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This review is taken from PN Review 24, Volume 8 Number 4, March - April 1982.

POETS' PERSONALITIES John Haffenden, Viewpoints: Poets in Conversation (Faber) £7.50

As an interviewer, John Haffenden is polite, academic, a little anxious, and a little over-inclined to prompt his subjects, and if he has a serious weakness it is the typical weakness of the interviewer who lacks wide experience: an insufficiently confident grasp of the right moment to pursue a point, the right moment to let a point go. Thus he repeatedly pesters Thom Gunn with the contention that Fighting Terms and The Sense of Movement showed 'too much cognition, too much premeditation', that they were 'too watertight, too hermetic' and had 'too much intellectual control about them, too much wariness about leaving yourself open', that they were 'bubbling with a kind of frustration'. Gunn concedes the point gracefully and deferentially, with the modesty we have come to associate with the man; but there are signs that, by the fourth time Haffenden offers this observation, the poet is tiring of it a little, and his answers grow remarkably short. Elsewhere (one example may stand for many, I hope), Haffenden asks Thomas Kinsella about his poem 'The Monk', wondering whether it takes delight in death or presents a dream of beauty, and receives an answer which reads so ambiguously on the page that it is barely possible to forgive Haffenden's failure to rephrase the question by way of follow-through.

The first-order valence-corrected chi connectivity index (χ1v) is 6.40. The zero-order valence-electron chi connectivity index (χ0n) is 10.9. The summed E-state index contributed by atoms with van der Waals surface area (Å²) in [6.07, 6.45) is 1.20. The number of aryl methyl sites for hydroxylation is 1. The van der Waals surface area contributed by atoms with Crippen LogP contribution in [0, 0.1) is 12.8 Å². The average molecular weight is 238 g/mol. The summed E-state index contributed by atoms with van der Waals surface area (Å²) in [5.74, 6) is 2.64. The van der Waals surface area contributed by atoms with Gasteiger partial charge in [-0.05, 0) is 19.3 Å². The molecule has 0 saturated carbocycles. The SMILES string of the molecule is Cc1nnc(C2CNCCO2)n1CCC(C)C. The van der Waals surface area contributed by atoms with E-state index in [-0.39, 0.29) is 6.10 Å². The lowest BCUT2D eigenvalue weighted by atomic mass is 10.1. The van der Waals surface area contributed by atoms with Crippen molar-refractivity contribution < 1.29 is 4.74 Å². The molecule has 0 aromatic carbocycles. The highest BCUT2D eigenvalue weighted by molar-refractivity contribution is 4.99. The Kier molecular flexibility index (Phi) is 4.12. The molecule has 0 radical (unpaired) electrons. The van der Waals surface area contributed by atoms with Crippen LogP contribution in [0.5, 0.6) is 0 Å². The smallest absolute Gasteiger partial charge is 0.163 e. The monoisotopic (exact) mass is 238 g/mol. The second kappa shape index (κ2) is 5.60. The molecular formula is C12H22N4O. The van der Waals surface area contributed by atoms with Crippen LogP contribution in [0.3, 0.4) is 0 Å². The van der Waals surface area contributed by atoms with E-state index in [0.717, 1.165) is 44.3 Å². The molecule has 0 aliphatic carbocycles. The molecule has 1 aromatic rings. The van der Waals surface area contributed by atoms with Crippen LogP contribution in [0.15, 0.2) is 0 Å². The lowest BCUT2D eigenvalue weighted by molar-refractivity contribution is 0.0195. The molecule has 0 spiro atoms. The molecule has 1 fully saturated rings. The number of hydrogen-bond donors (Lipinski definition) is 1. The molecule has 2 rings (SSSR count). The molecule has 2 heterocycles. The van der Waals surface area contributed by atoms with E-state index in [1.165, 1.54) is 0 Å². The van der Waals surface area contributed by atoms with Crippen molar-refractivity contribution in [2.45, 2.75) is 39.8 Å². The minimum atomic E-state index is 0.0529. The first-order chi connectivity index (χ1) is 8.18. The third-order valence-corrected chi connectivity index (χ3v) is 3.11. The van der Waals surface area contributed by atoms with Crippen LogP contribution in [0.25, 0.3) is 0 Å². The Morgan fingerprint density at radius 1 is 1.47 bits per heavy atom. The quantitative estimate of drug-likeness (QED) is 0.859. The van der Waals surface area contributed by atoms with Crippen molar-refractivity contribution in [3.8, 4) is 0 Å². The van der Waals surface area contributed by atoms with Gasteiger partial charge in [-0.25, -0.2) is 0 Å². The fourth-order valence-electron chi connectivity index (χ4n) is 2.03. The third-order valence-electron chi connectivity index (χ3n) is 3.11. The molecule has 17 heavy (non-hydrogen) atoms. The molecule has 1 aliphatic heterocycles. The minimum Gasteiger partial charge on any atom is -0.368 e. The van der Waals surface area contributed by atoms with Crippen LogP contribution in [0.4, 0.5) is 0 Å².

Haffenden's failures in follow-through may, however, be explained by his wish to pay at least some attention to a wide range of issues in time which was on occasion clearly ...

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